10 Gain more ac­cess priv­i­leges with Sudo

Linux Format - - ESCAPE WINDOWS -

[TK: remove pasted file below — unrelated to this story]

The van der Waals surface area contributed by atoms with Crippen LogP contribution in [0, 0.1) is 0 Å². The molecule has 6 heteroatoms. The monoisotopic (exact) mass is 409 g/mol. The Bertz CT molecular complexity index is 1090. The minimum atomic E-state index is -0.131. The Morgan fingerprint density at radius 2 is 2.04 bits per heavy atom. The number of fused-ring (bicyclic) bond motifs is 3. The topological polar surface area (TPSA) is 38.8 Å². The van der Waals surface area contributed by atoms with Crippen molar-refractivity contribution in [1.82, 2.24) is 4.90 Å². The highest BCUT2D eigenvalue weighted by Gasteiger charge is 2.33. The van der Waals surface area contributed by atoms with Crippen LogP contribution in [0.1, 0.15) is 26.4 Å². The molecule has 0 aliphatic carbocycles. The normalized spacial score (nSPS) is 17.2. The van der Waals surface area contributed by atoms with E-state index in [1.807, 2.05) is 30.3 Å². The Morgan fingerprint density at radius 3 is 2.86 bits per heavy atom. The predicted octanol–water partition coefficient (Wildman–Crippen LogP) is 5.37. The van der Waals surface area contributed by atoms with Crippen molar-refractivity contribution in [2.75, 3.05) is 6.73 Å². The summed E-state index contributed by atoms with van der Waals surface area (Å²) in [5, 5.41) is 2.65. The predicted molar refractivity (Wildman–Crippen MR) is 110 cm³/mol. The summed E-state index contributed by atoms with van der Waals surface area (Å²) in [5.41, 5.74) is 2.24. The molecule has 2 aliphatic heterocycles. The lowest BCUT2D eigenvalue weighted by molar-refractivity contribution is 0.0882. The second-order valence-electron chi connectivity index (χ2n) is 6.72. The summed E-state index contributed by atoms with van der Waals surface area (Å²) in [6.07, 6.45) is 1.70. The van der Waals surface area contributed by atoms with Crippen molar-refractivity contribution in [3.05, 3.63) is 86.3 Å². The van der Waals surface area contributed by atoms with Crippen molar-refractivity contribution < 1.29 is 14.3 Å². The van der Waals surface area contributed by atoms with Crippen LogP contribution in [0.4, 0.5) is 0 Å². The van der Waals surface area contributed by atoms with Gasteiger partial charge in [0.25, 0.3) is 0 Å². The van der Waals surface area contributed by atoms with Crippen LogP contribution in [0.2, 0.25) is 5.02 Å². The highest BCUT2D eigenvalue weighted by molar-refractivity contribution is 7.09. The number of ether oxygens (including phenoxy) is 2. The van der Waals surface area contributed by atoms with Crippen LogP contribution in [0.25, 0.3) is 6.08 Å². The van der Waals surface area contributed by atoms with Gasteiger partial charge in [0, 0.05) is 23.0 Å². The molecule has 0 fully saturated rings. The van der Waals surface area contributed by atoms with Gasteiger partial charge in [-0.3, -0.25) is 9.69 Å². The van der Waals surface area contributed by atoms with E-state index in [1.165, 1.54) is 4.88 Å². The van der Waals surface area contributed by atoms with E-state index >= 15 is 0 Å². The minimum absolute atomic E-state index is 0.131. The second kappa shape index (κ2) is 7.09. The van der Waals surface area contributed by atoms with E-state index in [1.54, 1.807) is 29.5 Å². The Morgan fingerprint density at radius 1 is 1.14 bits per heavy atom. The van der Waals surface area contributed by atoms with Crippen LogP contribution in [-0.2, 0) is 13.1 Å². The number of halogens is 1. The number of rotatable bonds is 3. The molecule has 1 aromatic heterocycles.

When you open the Ter­mi­nal, you log on to the shell via your own user ac­count. Cer­tain com­mands re­quire el­e­vated ac­cess as the root user (look for a ‘per­mis­sion de­nied’ er­ror), and you achieve this by pre­ced­ing the com­mand with sudo , like so: $ sudo apt-get in­stall vlc You’ll be prompted for your own user ac­count pass­word, and the com­mand will now run – you should now be able to use the sudo com­mand again dur­ing the Ter­mi­nal ses­sion with­out be­ing prompted for your pass­word. By the way, if you for­get to in­clude sudo from a com­mand, just type sudo !! and hit [En­ter] to re­peat the com­mand with sudo ap­plied to it. If you want to launch a desk­top app with root priv­i­leges (such as the Nau­tilus file man­ager), use the gksu tool (in­stall it first): $ sudo apt-get up­date && sudo apt-get in­stall gksu $ gksu nau­tilus Nau­tilus will open as nor­mal, but with el­e­vated ac­cess. When you’re done, close the app win­dow, then press [Ctrl] + [C] in the Ter­mi­nal, which in­ter­rupts the cur­rent run­ning pro­gram and re­turns you to the com­mand line. Some dis­tros en­able you to log on to the com­mand line as the root user with the su tool, but Ubuntu blocks this, and for good rea­son. Stick with the sudo tool in­stead.

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